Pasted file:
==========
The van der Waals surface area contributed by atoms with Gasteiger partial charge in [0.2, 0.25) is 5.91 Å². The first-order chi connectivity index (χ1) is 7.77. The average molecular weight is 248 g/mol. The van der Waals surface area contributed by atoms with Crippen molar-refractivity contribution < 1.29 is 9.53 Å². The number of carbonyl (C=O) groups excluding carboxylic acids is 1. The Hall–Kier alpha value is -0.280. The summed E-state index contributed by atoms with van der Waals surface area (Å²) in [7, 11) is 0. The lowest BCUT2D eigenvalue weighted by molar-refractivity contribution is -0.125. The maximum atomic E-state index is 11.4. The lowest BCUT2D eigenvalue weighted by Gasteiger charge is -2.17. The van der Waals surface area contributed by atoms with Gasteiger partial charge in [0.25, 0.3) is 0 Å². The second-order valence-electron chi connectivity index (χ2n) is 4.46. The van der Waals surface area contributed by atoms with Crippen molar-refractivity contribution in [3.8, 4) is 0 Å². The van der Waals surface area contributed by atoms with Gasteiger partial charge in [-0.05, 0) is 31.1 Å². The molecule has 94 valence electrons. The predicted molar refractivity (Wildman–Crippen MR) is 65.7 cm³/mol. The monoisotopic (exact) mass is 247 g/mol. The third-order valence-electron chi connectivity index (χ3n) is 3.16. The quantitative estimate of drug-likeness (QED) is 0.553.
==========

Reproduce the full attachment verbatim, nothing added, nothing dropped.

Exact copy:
The van der Waals surface area contributed by atoms with Gasteiger partial charge in [0.2, 0.25) is 5.91 Å². The first-order chi connectivity index (χ1) is 7.77. The average molecular weight is 248 g/mol. The van der Waals surface area contributed by atoms with Crippen molar-refractivity contribution < 1.29 is 9.53 Å². The number of carbonyl (C=O) groups excluding carboxylic acids is 1. The Hall–Kier alpha value is -0.280. The summed E-state index contributed by atoms with van der Waals surface area (Å²) in [7, 11) is 0. The lowest BCUT2D eigenvalue weighted by molar-refractivity contribution is -0.125. The maximum atomic E-state index is 11.4. The lowest BCUT2D eigenvalue weighted by Gasteiger charge is -2.17. The van der Waals surface area contributed by atoms with Gasteiger partial charge in [0.25, 0.3) is 0 Å². The second-order valence-electron chi connectivity index (χ2n) is 4.46. The van der Waals surface area contributed by atoms with Crippen molar-refractivity contribution in [3.8, 4) is 0 Å². The van der Waals surface area contributed by atoms with Gasteiger partial charge in [-0.05, 0) is 31.1 Å². The molecule has 94 valence electrons. The predicted molar refractivity (Wildman–Crippen MR) is 65.7 cm³/mol. The monoisotopic (exact) mass is 247 g/mol. The third-order valence-electron chi connectivity index (χ3n) is 3.16. The quantitative estimate of drug-likeness (QED) is 0.553.